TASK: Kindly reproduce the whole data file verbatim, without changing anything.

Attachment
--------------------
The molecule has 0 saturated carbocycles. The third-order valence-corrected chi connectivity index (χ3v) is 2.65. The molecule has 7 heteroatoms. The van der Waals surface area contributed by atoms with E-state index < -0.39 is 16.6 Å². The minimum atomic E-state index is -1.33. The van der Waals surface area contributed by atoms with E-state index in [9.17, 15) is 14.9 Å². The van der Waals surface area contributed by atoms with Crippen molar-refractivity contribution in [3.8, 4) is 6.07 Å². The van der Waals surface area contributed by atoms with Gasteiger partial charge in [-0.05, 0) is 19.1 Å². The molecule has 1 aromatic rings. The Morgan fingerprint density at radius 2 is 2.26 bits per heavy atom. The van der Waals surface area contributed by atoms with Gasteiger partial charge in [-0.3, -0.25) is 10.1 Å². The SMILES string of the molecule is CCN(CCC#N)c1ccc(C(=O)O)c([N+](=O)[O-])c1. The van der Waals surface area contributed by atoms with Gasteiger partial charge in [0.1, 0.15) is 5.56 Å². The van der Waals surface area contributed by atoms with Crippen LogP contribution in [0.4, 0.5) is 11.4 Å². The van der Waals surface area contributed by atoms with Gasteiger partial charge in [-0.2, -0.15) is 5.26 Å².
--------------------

The molecule has 0 saturated carbocycles. The third-order valence-corrected chi connectivity index (χ3v) is 2.65. The molecule has 7 heteroatoms. The van der Waals surface area contributed by atoms with E-state index < -0.39 is 16.6 Å². The minimum atomic E-state index is -1.33. The van der Waals surface area contributed by atoms with E-state index in [9.17, 15) is 14.9 Å². The van der Waals surface area contributed by atoms with Crippen molar-refractivity contribution in [3.8, 4) is 6.07 Å². The van der Waals surface area contributed by atoms with Gasteiger partial charge in [-0.05, 0) is 19.1 Å². The molecule has 1 aromatic rings. The Morgan fingerprint density at radius 2 is 2.26 bits per heavy atom. The van der Waals surface area contributed by atoms with Gasteiger partial charge in [-0.3, -0.25) is 10.1 Å². The SMILES string of the molecule is CCN(CCC#N)c1ccc(C(=O)O)c([N+](=O)[O-])c1. The van der Waals surface area contributed by atoms with Gasteiger partial charge in [0.1, 0.15) is 5.56 Å². The van der Waals surface area contributed by atoms with Crippen LogP contribution in [0.4, 0.5) is 11.4 Å². The van der Waals surface area contributed by atoms with Gasteiger partial charge in [-0.2, -0.15) is 5.26 Å².